The method you choose to value trading stock can significantly affect your taxable income so choosing the most tax effective method is important. A different valuation basis can be used for each class of stock or for individual items within a class.
If stock can be valued at below its purchase price value, whether that be because of market conditions or damage, you should be able to claim a deduction even though the loss has not yet been incurred.
Also ensure you identify and write-off obsolete stock before 30 June to ensure you can claim an immediate tax deduction
5. Bring forward SGC payments for the June 2016 quarter
As tax deductions on super contributions are only applied when they are paid, why not bring forward the payment for the June quarter, which would normally be paid in July anyway?
Paying it early gives you the opportunity to bring forward the tax benefit by a whole year and if you have a large payroll the tax savings could be considerable.
6. Appoint trust income
If you have a trust entity, the trustee needs to decide to whom the trust will distribute its income. Once this is determined, that person or entity will be taxed on that share of the income.
For tax purposes the most important part of the process is the appointment of the income, which must be done before June 30th. The resolution is normally formalised by way of a trustee minute that documents the decision of the trustee. If you are a trustee and you don’t appoint the income then you become liable for tax at the maximum marginal tax rate.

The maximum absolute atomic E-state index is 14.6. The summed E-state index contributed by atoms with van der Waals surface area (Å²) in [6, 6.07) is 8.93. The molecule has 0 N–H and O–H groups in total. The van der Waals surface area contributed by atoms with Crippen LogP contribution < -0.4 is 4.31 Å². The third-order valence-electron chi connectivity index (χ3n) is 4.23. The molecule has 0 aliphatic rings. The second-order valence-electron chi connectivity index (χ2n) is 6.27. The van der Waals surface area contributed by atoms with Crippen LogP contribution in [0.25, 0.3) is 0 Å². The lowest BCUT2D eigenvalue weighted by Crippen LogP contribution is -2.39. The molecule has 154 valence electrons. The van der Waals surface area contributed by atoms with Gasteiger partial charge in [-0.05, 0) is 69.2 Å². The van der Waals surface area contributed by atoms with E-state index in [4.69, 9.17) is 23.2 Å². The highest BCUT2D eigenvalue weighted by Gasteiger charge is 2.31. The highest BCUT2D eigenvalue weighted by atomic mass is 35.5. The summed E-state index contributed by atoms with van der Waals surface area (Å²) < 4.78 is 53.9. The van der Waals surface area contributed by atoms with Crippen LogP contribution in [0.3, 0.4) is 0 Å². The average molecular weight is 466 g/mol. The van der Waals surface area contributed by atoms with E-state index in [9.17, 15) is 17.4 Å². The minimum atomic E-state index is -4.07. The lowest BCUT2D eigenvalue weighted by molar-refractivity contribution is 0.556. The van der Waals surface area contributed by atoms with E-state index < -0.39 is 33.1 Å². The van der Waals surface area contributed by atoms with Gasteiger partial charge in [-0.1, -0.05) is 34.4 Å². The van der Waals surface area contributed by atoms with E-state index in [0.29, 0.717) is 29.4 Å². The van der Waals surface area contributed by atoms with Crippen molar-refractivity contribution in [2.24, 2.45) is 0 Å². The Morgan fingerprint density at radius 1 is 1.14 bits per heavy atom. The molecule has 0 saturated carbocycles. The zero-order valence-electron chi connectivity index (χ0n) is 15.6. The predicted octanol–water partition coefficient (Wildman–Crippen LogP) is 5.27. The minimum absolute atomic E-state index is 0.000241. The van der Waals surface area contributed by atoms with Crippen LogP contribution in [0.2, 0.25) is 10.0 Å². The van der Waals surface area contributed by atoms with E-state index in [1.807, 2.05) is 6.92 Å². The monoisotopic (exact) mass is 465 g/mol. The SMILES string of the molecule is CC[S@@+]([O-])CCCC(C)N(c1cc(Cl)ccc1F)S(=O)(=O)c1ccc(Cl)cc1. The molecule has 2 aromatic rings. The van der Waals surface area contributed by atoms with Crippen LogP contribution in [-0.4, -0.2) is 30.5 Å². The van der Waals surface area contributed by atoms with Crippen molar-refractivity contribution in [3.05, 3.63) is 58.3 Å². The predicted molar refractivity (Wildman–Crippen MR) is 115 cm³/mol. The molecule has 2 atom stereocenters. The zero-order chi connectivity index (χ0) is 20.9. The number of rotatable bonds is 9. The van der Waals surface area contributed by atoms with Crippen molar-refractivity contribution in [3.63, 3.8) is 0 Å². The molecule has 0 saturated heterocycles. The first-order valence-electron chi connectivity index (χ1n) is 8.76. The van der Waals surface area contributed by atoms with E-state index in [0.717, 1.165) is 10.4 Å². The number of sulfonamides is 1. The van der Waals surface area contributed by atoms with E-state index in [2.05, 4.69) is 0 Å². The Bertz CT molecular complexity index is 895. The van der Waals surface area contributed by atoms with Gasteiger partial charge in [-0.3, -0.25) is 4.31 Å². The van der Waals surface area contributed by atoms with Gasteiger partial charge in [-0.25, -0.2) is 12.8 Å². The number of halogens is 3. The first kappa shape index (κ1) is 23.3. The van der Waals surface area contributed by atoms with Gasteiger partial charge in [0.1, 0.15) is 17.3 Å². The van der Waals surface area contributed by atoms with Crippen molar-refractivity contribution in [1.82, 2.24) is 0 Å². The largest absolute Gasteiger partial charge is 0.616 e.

As this is an area that the ATO is placing an increasing focus on, it is always worth working with your accountant to identify the most effective options for appointing the trust income.
7. Write off bad debts
If you have bad debts to write-off, it’s important that they are physically written off before 30 June to ensure a tax deduction for the financial year. Some business owners think that they are able to do this after the end of the financial year – this is not the case.
Writing off a bad debt effectively means that you are losing that money straight off your bottom line. You can write off a bad debt if it was included in your assessable income for this income year or for an earlier income year.
It’s also important to be able to show that reasonable steps were taken to try to recover the debt and it is always advisable to have some documentation to this effect.
While this list isn’t exhaustive, implementing one or some of these measures could significantly affect your tax position for the current financial year. If you would like some additional tips on paying less tax, why not get in touch with our tax financial adviser?